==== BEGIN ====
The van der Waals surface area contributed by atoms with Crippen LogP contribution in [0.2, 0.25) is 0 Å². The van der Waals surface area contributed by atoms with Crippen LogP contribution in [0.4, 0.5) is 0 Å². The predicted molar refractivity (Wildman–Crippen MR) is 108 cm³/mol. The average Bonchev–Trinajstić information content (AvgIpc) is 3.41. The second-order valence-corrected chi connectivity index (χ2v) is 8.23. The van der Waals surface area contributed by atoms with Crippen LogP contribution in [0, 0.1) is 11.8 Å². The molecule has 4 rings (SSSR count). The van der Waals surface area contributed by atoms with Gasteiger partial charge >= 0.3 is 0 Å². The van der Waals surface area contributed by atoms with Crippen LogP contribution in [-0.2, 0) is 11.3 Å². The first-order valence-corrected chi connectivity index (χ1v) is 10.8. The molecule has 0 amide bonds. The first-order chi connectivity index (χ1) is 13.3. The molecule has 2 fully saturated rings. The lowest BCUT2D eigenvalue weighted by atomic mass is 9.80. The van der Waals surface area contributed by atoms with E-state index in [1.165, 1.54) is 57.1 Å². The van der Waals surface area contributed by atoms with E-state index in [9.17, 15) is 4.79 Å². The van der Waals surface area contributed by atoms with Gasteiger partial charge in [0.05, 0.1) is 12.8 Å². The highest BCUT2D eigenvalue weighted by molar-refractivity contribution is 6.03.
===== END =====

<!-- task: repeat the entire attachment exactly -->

The van der Waals surface area contributed by atoms with Crippen LogP contribution in [0.2, 0.25) is 0 Å². The van der Waals surface area contributed by atoms with Crippen LogP contribution in [0.4, 0.5) is 0 Å². The predicted molar refractivity (Wildman–Crippen MR) is 108 cm³/mol. The average Bonchev–Trinajstić information content (AvgIpc) is 3.41. The second-order valence-corrected chi connectivity index (χ2v) is 8.23. The van der Waals surface area contributed by atoms with Crippen LogP contribution in [0, 0.1) is 11.8 Å². The molecule has 4 rings (SSSR count). The van der Waals surface area contributed by atoms with Gasteiger partial charge >= 0.3 is 0 Å². The van der Waals surface area contributed by atoms with Crippen LogP contribution in [-0.2, 0) is 11.3 Å². The first-order valence-corrected chi connectivity index (χ1v) is 10.8. The molecule has 0 amide bonds. The first-order chi connectivity index (χ1) is 13.3. The molecule has 2 fully saturated rings. The lowest BCUT2D eigenvalue weighted by atomic mass is 9.80. The van der Waals surface area contributed by atoms with E-state index in [1.165, 1.54) is 57.1 Å². The van der Waals surface area contributed by atoms with E-state index in [9.17, 15) is 4.79 Å². The van der Waals surface area contributed by atoms with Gasteiger partial charge in [0.05, 0.1) is 12.8 Å². The highest BCUT2D eigenvalue weighted by molar-refractivity contribution is 6.03.